Earlier, it was made public that George Papadopoulos, a former Trump campaign adviser, was charged by the Mueller investigation with giving false statements to the FBI. Papadopoulos pleaded guilty to those charges. But who is this guy?

No, it’s not.

It’s not this guy either.

The George Papadopoulos in question is a thirty-something political adviser who worked for Dr. Ben Carson’s campaign prior to jumping on the Trump Train after Carson bowed out. He is also formerly a researcher at the conservative Hudson Institute focusing on energy issues. Newsweek published a profile on him back in August.

When he was part of the Trump campaign, Papadopoulos received attention for his youth. At the time, the Post’s Jia Lynn Yang pointed out his listing Model United Nations as a credential on LinkedIn. (Newsweek attempted to reach out to Papadopoulos through this account, but he was not immediately available for comment). According to the LinkedIn account that appears to belong to Papadopoulos, he graduated from DePaul University in 2009 with a bachelor’s degree in political science and government. He then received master’s degrees from University College London and the London Schol of Economics. After graduating, he worked from 2011 to 2015 as a research associate at the Hudson Institute, a Washington, D.C.-based think tank.

Trump introduced him as a member of his team of foreign policy advisers as “an excellent guy.” Papadopoulos apparently uses that as an endorsement on his LinkedIn page.

https://twitter.com/AidanKerrTweets/status/925004945660760064

The Daily Caller reported that George Papadopoulos attempted to set up meetings between Trump and members of the Russian g0vernment including Vladimir Putin. His proposals were apparently shot down by the campaign.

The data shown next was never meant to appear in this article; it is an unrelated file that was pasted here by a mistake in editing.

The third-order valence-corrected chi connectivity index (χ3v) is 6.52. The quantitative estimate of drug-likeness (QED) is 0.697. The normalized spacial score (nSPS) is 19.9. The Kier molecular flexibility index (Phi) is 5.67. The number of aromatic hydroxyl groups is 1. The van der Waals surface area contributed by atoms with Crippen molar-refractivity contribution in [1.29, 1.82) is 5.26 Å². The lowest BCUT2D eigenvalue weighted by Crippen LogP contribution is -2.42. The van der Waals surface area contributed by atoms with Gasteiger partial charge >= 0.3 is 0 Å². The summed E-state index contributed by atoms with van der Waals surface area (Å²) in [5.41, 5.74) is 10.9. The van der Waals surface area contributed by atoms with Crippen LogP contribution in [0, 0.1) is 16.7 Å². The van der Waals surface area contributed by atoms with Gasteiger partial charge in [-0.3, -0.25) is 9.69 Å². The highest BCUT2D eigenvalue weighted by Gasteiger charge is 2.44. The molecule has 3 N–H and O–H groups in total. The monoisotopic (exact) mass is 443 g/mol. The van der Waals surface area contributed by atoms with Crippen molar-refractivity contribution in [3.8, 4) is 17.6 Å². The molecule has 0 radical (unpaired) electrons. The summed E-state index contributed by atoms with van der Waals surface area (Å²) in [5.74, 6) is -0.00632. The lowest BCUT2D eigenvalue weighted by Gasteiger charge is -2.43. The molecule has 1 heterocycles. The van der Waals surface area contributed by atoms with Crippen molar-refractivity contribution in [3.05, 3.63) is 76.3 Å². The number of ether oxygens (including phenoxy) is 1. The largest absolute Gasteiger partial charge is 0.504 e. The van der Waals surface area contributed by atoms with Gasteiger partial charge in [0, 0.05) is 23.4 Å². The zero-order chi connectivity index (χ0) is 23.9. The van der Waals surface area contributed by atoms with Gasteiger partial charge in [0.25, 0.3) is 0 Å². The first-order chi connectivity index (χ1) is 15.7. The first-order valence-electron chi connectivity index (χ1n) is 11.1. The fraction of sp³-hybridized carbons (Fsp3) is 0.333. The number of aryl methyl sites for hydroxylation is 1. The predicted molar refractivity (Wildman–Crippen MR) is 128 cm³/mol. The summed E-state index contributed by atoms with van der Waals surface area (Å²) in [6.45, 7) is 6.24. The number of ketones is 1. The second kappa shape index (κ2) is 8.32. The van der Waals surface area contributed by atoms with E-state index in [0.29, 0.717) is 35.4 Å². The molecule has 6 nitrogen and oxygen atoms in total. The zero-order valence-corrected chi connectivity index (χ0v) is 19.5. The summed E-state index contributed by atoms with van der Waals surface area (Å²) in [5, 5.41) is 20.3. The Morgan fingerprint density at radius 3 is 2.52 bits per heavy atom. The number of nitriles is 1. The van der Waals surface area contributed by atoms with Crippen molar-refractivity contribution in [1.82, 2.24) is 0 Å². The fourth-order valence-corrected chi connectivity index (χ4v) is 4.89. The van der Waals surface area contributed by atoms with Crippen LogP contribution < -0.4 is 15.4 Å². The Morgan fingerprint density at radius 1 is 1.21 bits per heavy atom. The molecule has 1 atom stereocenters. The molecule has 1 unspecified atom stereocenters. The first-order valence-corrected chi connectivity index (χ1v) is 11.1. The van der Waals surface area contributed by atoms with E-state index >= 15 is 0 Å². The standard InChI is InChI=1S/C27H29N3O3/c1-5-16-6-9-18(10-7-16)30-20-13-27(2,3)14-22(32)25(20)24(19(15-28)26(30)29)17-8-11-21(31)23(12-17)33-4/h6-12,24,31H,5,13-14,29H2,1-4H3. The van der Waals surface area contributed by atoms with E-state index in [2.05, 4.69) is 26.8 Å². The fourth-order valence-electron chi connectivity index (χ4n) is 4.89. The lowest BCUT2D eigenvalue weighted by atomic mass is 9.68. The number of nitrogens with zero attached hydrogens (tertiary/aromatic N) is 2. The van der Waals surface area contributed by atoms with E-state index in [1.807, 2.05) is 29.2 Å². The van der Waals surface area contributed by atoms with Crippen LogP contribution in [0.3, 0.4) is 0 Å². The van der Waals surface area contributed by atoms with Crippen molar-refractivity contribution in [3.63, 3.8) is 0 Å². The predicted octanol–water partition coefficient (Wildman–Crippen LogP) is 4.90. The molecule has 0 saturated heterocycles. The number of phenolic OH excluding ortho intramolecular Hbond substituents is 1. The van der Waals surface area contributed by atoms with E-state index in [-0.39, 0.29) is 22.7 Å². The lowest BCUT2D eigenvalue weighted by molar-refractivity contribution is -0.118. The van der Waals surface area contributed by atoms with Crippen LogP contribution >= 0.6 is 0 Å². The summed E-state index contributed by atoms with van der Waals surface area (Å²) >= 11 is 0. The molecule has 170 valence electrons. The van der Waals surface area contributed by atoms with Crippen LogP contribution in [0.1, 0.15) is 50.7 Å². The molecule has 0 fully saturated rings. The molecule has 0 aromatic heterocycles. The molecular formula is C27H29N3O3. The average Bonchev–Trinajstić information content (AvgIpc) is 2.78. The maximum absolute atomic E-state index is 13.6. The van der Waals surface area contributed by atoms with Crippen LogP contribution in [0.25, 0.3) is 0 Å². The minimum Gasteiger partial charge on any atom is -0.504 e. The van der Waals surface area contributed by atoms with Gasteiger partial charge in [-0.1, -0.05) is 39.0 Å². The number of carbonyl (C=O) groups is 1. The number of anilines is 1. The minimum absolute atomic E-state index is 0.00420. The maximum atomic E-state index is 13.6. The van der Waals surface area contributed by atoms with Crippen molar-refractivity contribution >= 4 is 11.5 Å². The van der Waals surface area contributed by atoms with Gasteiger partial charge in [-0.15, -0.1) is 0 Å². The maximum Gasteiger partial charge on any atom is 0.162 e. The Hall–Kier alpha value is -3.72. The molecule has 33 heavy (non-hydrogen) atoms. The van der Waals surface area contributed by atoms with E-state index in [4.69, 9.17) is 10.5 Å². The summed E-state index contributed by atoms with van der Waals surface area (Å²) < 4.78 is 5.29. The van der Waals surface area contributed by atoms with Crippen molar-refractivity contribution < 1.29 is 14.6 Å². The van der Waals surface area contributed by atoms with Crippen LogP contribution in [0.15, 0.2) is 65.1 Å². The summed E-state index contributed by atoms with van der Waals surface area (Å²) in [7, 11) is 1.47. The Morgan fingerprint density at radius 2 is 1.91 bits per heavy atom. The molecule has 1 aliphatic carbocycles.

But one of the more intriguing revelations about Papadopoulos, an oil and gas consultant, is that he was reportedly in touch with the head of a U.S.-Russia trade group who is an alleged source for the anti-Trump dossier compiled by former British spy Christopher Steele.

Papadopoulos was announced by Trump himself as a member of the campaign’s foreign policy advisory shop on March 21, 2016. Just three days later, Papadopoulos would pitch Trump campaign officials on a bold proposal.

As The Washington Post reported earlier this week, Papadopoulos emailed campaign policy director Sam Clovis with a proposal to set up “a meeting between us and the Russian leadership to discuss US-Russia ties under President Trump.”

Clovis rebuffed the advance, which included an offer for Trump to meet with Vladimir Putin.

Subsequent coverage by The Daily Caller indicates that Papadopoulos’ attempts at setting up meetings with Russia were quashed by now Attorney General Jeff Sessions. The campaign didn’t exactly seem as eager to collude with Russia as Democrats would have you believe.

The Trump campaign adviser who was revealed this week to have made numerous email requests seeking meetings between campaign and Russian government officials broached a similar idea in a March 31, 2016, meeting between Trump and his newly-formed foreign policy advisory team, The Daily Caller is told.

Two attendees at the meeting say that George Papadopoulos, a 30-something-year-old energy consultant, offered up the idea. But as with a half-dozen email inquires Papadopoulos sent to campaign officials pressing the same issue, the idea was rebuffed.

One attendee told TheDC that, as they recalled, then-Alabama Sen. Jeff Sessions, the chairman of the campaign’s national security advisory council, quashed Papadopoulos’ suggestion. A second attendee confirmed that it was Sessions who shut down Papadopoulos, a former researcher at the conservative Hudson Institute think tank.

Trump probably had no idea who he even was. When Trump uses words like “great” or “excellent” to describe someone or something, it often means he has no idea who or what he’s talking about. My gut reaction to all this is that Papadopoulos was probably just overly eager to establish himself in the corridors of power by flaunting his international connections.